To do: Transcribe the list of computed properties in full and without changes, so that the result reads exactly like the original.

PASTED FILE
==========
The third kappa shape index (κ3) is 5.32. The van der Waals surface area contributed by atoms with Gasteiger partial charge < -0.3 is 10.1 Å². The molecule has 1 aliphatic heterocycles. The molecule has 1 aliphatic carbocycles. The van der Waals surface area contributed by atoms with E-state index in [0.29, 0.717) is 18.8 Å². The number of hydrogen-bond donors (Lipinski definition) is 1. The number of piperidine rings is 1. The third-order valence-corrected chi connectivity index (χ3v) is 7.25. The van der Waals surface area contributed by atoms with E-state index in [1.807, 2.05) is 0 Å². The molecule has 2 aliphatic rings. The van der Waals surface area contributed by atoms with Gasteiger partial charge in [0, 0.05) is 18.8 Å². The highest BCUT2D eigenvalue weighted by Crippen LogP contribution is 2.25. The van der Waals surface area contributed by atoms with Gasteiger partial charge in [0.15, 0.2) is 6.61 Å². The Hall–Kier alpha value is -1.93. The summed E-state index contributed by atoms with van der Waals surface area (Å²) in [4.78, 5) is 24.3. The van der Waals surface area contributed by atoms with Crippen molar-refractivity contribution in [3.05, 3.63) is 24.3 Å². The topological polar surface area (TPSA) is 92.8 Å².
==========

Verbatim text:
The third kappa shape index (κ3) is 5.32. The van der Waals surface area contributed by atoms with Gasteiger partial charge < -0.3 is 10.1 Å². The molecule has 1 aliphatic heterocycles. The molecule has 1 aliphatic carbocycles. The van der Waals surface area contributed by atoms with E-state index in [0.29, 0.717) is 18.8 Å². The number of hydrogen-bond donors (Lipinski definition) is 1. The number of piperidine rings is 1. The third-order valence-corrected chi connectivity index (χ3v) is 7.25. The van der Waals surface area contributed by atoms with E-state index in [1.807, 2.05) is 0 Å². The molecule has 2 aliphatic rings. The van der Waals surface area contributed by atoms with Gasteiger partial charge in [0, 0.05) is 18.8 Å². The highest BCUT2D eigenvalue weighted by Crippen LogP contribution is 2.25. The van der Waals surface area contributed by atoms with Gasteiger partial charge in [0.15, 0.2) is 6.61 Å². The Hall–Kier alpha value is -1.93. The summed E-state index contributed by atoms with van der Waals surface area (Å²) in [4.78, 5) is 24.3. The van der Waals surface area contributed by atoms with Crippen molar-refractivity contribution in [3.05, 3.63) is 24.3 Å². The topological polar surface area (TPSA) is 92.8 Å².